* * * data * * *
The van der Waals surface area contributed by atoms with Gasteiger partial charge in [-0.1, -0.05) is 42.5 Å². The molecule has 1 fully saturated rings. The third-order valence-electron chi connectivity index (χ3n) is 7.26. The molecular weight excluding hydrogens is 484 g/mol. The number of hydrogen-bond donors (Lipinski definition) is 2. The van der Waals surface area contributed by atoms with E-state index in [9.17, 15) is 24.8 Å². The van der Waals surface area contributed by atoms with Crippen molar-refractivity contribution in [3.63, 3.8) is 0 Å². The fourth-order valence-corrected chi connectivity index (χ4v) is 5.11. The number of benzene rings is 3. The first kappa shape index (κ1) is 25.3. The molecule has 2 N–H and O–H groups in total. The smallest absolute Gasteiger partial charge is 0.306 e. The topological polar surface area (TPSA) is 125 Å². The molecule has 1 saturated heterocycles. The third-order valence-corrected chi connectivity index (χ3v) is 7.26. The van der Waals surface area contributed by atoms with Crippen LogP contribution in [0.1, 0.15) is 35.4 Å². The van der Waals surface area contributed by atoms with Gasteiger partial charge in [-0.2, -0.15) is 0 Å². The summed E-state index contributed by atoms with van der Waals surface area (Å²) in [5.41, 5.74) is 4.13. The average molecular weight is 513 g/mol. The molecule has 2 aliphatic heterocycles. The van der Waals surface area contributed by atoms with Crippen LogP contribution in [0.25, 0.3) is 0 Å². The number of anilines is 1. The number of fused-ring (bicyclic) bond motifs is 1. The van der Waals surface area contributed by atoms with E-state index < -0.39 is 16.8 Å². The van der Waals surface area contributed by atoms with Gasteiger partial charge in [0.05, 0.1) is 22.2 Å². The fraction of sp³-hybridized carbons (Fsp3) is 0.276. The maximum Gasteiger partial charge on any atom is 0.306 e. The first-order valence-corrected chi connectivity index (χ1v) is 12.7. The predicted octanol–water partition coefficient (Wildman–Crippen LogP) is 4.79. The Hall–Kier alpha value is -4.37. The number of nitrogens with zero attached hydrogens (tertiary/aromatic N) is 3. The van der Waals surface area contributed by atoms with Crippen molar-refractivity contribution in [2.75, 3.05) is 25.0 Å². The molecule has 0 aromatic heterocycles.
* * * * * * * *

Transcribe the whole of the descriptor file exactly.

The van der Waals surface area contributed by atoms with Gasteiger partial charge in [-0.1, -0.05) is 42.5 Å². The molecule has 1 fully saturated rings. The third-order valence-electron chi connectivity index (χ3n) is 7.26. The molecular weight excluding hydrogens is 484 g/mol. The number of hydrogen-bond donors (Lipinski definition) is 2. The van der Waals surface area contributed by atoms with E-state index in [9.17, 15) is 24.8 Å². The van der Waals surface area contributed by atoms with Crippen molar-refractivity contribution in [3.63, 3.8) is 0 Å². The fourth-order valence-corrected chi connectivity index (χ4v) is 5.11. The number of benzene rings is 3. The first kappa shape index (κ1) is 25.3. The molecule has 2 N–H and O–H groups in total. The smallest absolute Gasteiger partial charge is 0.306 e. The topological polar surface area (TPSA) is 125 Å². The molecule has 1 saturated heterocycles. The third-order valence-corrected chi connectivity index (χ3v) is 7.26. The van der Waals surface area contributed by atoms with Crippen LogP contribution in [0.1, 0.15) is 35.4 Å². The van der Waals surface area contributed by atoms with Gasteiger partial charge in [-0.2, -0.15) is 0 Å². The summed E-state index contributed by atoms with van der Waals surface area (Å²) in [5.41, 5.74) is 4.13. The average molecular weight is 513 g/mol. The molecule has 2 aliphatic heterocycles. The van der Waals surface area contributed by atoms with Crippen LogP contribution in [0.25, 0.3) is 0 Å². The number of anilines is 1. The number of fused-ring (bicyclic) bond motifs is 1. The van der Waals surface area contributed by atoms with E-state index < -0.39 is 16.8 Å². The van der Waals surface area contributed by atoms with Gasteiger partial charge in [0.05, 0.1) is 22.2 Å². The fraction of sp³-hybridized carbons (Fsp3) is 0.276. The maximum Gasteiger partial charge on any atom is 0.306 e. The first-order valence-corrected chi connectivity index (χ1v) is 12.7. The predicted octanol–water partition coefficient (Wildman–Crippen LogP) is 4.79. The Hall–Kier alpha value is -4.37. The number of nitrogens with zero attached hydrogens (tertiary/aromatic N) is 3. The van der Waals surface area contributed by atoms with Crippen molar-refractivity contribution in [2.75, 3.05) is 25.0 Å². The molecule has 0 aromatic heterocycles.